Iodine is rather volatile and can easily escape a solution. But there are plenty of things all around that iodine molecules can stick to. For example, iodine dissolves very well in fats, and fats are what fingerprints are mostly made of. Even the small amount of fat from our fingers can host enough iodine molecules to make otherwise colorless fingerprints dark brown and clearly visible.
Even though there are plenty of other methods for revealing invisible fingerprints, this one is particularly helpful when dealing with rough and porous surfaces like paper. Forensics experts use it to help catch greasy-fingered criminals even today.
How does iodine form?
Potassium iodide KI interacts with copper sulfate CuSO4:
2CuSO4 + 4KI → I2 + 2CuI + 2K2SO4
In the solution, both of these initial substances split into ions:
KI → K+ + I–
CuSO4 → Cu2+ + SO42–
The copper ions Cu2+ oxidize the iodide ions I– by taking an electron:
Cu2+ + I– → Cu+ + I0
As a result, molecular iodine (I2) forms:
I0 +I0 → I2
Why does the fingerprint discolor so quickly?
The color of the fingerprint is determined by the presence of the molecular iodine that binds to the oils in the secretions from the skin. However, these bonds are rather weak — the iodine eventually sublimes. This causes the fingerprint to discolor over the course of about 15–30 minutes.
The process we encounter in the experiment is reversible. In the beginning, we see that our plastic cup contains a lot of iodine, while the fingerprint contains none. So, during a process called diffusion, in which the particles of any particular substance tend to spread out to more or less evenly fill a space, iodine molecules enter the fingerprint. Later, when we invariably leave our iodine-infused fingerprint exposed to air (which contains either no or very few iodine molecules), the iodine molecules leave the fingerprint and enter the air, trying to distribute themselves evenly between the air and the fingerprint. But since there is a seemingly endless amount of air compared to the volume of the fingerprint, most or all of the iodine molecules abandon the fingerprint and venture out into the open air.
Your fingerprint will eventually fade as the iodine disappears. The same process can be observed with iodine on the skin. It is often used as a disinfectant for scrapes and cuts, and many people think that the iodine stain on the skin disappears as the iodine is absorbed by the body. Indeed, a small fraction of the iodine molecules are absorbed, but the majority simply sublime directly from the surface of the skin into the atmosphere.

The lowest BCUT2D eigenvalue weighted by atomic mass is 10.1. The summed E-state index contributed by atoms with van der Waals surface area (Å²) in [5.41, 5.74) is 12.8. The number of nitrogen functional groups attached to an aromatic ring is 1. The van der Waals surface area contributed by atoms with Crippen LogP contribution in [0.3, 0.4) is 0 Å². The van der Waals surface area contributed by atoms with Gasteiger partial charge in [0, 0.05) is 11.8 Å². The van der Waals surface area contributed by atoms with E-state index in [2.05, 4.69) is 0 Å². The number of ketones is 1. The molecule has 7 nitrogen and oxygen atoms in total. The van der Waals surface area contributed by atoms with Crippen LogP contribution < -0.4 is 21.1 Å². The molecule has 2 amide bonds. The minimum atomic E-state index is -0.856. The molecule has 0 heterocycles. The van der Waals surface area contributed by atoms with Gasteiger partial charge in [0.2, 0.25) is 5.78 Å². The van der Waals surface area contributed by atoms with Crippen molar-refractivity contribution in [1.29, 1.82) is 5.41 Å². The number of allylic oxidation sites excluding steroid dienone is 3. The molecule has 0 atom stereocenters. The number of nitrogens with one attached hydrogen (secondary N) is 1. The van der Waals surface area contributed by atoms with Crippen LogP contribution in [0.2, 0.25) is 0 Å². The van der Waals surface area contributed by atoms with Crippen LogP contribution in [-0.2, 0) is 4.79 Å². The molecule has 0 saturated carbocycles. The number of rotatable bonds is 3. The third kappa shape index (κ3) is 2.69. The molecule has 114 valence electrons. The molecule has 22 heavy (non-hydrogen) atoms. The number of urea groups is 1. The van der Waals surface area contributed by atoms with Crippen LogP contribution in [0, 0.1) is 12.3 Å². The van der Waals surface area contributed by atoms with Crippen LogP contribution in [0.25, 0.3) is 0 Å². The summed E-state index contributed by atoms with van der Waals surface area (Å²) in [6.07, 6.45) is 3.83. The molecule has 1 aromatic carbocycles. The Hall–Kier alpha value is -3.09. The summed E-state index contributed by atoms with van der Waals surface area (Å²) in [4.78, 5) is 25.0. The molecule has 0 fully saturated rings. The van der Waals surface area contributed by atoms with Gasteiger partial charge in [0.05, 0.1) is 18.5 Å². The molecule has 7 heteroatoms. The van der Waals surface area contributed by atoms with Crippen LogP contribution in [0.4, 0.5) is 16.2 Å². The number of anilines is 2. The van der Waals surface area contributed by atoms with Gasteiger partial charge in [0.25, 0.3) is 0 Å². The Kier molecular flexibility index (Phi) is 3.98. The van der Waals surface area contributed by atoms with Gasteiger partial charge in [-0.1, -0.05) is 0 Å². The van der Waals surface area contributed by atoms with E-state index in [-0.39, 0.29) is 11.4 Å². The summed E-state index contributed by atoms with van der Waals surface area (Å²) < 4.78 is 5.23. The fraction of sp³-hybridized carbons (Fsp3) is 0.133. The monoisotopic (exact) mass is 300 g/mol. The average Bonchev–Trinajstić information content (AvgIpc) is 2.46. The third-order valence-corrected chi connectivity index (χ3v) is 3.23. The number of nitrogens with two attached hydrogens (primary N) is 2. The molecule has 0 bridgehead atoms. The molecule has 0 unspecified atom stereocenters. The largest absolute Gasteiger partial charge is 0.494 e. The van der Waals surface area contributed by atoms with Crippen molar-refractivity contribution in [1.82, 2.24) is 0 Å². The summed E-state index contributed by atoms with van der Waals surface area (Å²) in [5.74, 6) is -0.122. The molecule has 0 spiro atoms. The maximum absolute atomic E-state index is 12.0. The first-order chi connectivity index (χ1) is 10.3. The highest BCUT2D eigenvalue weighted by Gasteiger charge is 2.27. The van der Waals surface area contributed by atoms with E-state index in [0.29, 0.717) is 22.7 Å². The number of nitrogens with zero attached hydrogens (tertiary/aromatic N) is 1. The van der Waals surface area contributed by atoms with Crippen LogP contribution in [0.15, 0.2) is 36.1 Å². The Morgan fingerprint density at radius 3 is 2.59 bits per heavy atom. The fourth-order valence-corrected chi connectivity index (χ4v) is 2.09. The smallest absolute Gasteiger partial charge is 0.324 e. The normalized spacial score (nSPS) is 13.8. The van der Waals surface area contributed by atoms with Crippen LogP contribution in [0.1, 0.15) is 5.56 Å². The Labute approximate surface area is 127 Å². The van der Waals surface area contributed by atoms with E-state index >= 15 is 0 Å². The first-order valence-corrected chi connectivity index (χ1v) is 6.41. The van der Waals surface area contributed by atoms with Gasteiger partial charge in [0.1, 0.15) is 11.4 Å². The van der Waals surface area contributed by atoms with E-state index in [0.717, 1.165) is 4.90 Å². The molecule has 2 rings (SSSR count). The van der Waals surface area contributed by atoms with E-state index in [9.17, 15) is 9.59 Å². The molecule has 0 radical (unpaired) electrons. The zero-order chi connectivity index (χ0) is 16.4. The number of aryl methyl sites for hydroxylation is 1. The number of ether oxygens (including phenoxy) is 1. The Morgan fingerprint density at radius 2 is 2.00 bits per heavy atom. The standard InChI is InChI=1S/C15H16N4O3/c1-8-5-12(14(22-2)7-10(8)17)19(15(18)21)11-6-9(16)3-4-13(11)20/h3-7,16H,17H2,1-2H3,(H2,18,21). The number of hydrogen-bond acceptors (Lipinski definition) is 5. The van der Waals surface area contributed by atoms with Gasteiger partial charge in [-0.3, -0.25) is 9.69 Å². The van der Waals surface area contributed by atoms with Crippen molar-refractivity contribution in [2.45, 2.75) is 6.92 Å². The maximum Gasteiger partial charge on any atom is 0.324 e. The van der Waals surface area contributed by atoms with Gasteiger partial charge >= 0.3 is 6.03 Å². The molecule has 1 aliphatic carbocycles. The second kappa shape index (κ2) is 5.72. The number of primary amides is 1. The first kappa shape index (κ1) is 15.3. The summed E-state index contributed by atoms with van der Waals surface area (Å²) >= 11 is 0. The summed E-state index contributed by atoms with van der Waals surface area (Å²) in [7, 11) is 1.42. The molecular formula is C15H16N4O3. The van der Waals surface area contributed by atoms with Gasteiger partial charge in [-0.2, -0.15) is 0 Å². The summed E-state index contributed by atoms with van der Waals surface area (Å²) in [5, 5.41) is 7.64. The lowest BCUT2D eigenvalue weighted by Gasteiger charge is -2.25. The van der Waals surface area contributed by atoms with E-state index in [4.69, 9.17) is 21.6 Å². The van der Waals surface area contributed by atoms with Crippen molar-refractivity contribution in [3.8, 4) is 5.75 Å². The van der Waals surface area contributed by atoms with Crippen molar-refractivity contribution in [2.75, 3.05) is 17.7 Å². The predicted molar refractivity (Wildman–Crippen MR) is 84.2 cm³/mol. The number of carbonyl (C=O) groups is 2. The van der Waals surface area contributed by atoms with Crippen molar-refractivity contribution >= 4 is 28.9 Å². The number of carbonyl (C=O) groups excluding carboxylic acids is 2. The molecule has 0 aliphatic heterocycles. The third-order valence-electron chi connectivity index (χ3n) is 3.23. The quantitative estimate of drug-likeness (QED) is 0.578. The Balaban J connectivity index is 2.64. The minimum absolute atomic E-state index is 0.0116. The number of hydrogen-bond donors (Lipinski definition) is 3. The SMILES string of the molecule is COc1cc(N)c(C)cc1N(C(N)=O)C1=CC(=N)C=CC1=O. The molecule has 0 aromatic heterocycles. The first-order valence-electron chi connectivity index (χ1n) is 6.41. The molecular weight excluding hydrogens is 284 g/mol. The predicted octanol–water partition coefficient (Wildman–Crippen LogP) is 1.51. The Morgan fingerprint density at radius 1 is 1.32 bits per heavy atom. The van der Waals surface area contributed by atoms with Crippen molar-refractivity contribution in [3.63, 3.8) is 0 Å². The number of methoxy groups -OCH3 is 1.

Is there any way to preserve the print’s color?
The fingerprint’s color can be preserved by depositing a thin layer of highly reactive carbonyl iron (Fe) powder directly onto the fingerprint. This prevents the iodine from escaping from the fingerprint and returning to the atmosphere; instead, the iodine reacts with the carbonyl iron (Fe).
Fe + I2 → FeI2
This reaction yields iron iodide (FeI2), which is a stable reddish-brown compound. Due to its propensity for such reactions, iodine cannot be used to reveal fingerprints on metal surfaces, as it would react with the metal and obliterate the fingerprint rather than reveal it.
Iodine fuming has been used to develop fingerprints since the beginning of the 20th century. Though the same basic principles apply, the equipment used to conduct the process has changed somewhat over the years. In the following video, you can observe a variety of tools used by professionals today. Although the equipment does not resemble a traditional camera, the chemistry behind both procedures is the same.
Fingerprints on fabric
Try to reveal fingerprints on a piece of white cloth instead of paper!
What is forensic science?
Forensic science encompasses a number of different methods that can help investigate crimes! The more clues a detective can find, the more successful an investigation will be. It is crucial to collect, preserve, and analyze everything that can reveal the details of a crime. Any objects of interest are studied in a laboratory. And chemistry plays a critical role in this work!
As each person’s fingerprints are unique, finding and developing fingerprints can aid an investigation quite a lot! And using iodine, as you did in the experiment, is a method that real forensic scientists apply in their work!
But what if forensic scientists need to find other clues aside from fingerprints? UV light can help, too. Applying this light to a crime scene can help reveal traces of blood, saliva or other materials of organic origin invisible to the naked eye!